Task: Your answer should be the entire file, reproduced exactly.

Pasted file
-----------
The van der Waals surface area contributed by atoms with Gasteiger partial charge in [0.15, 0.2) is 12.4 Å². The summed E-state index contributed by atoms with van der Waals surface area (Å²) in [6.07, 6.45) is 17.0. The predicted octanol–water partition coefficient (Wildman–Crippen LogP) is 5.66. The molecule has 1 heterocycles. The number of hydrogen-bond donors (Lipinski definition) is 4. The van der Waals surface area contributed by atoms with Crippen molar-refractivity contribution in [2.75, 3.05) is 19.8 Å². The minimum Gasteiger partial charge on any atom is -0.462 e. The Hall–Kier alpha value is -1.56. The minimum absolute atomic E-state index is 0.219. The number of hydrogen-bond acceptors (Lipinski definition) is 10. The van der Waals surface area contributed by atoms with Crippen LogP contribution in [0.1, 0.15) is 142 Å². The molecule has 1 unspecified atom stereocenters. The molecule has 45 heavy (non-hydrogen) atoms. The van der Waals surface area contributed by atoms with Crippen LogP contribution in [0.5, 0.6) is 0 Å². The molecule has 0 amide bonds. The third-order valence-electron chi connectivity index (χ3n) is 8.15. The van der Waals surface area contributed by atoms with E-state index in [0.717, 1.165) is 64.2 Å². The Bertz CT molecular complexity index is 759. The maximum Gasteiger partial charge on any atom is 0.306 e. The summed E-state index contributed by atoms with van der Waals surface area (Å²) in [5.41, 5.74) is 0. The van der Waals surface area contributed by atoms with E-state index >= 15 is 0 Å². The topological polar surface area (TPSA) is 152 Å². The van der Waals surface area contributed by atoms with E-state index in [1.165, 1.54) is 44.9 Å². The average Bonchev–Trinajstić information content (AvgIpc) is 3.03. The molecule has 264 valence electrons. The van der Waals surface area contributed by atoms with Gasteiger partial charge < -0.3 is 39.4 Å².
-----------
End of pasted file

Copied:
The van der Waals surface area contributed by atoms with Gasteiger partial charge in [0.15, 0.2) is 12.4 Å². The summed E-state index contributed by atoms with van der Waals surface area (Å²) in [6.07, 6.45) is 17.0. The predicted octanol–water partition coefficient (Wildman–Crippen LogP) is 5.66. The molecule has 1 heterocycles. The number of hydrogen-bond donors (Lipinski definition) is 4. The van der Waals surface area contributed by atoms with Crippen molar-refractivity contribution in [2.75, 3.05) is 19.8 Å². The minimum Gasteiger partial charge on any atom is -0.462 e. The Hall–Kier alpha value is -1.56. The minimum absolute atomic E-state index is 0.219. The number of hydrogen-bond acceptors (Lipinski definition) is 10. The van der Waals surface area contributed by atoms with Crippen LogP contribution in [0.1, 0.15) is 142 Å². The molecule has 1 unspecified atom stereocenters. The molecule has 45 heavy (non-hydrogen) atoms. The van der Waals surface area contributed by atoms with Crippen LogP contribution in [0.5, 0.6) is 0 Å². The molecule has 0 amide bonds. The third-order valence-electron chi connectivity index (χ3n) is 8.15. The van der Waals surface area contributed by atoms with E-state index in [0.717, 1.165) is 64.2 Å². The Bertz CT molecular complexity index is 759. The maximum Gasteiger partial charge on any atom is 0.306 e. The summed E-state index contributed by atoms with van der Waals surface area (Å²) in [5.41, 5.74) is 0. The van der Waals surface area contributed by atoms with E-state index >= 15 is 0 Å². The topological polar surface area (TPSA) is 152 Å². The van der Waals surface area contributed by atoms with E-state index in [1.165, 1.54) is 44.9 Å². The average Bonchev–Trinajstić information content (AvgIpc) is 3.03. The molecule has 264 valence electrons. The van der Waals surface area contributed by atoms with Gasteiger partial charge < -0.3 is 39.4 Å².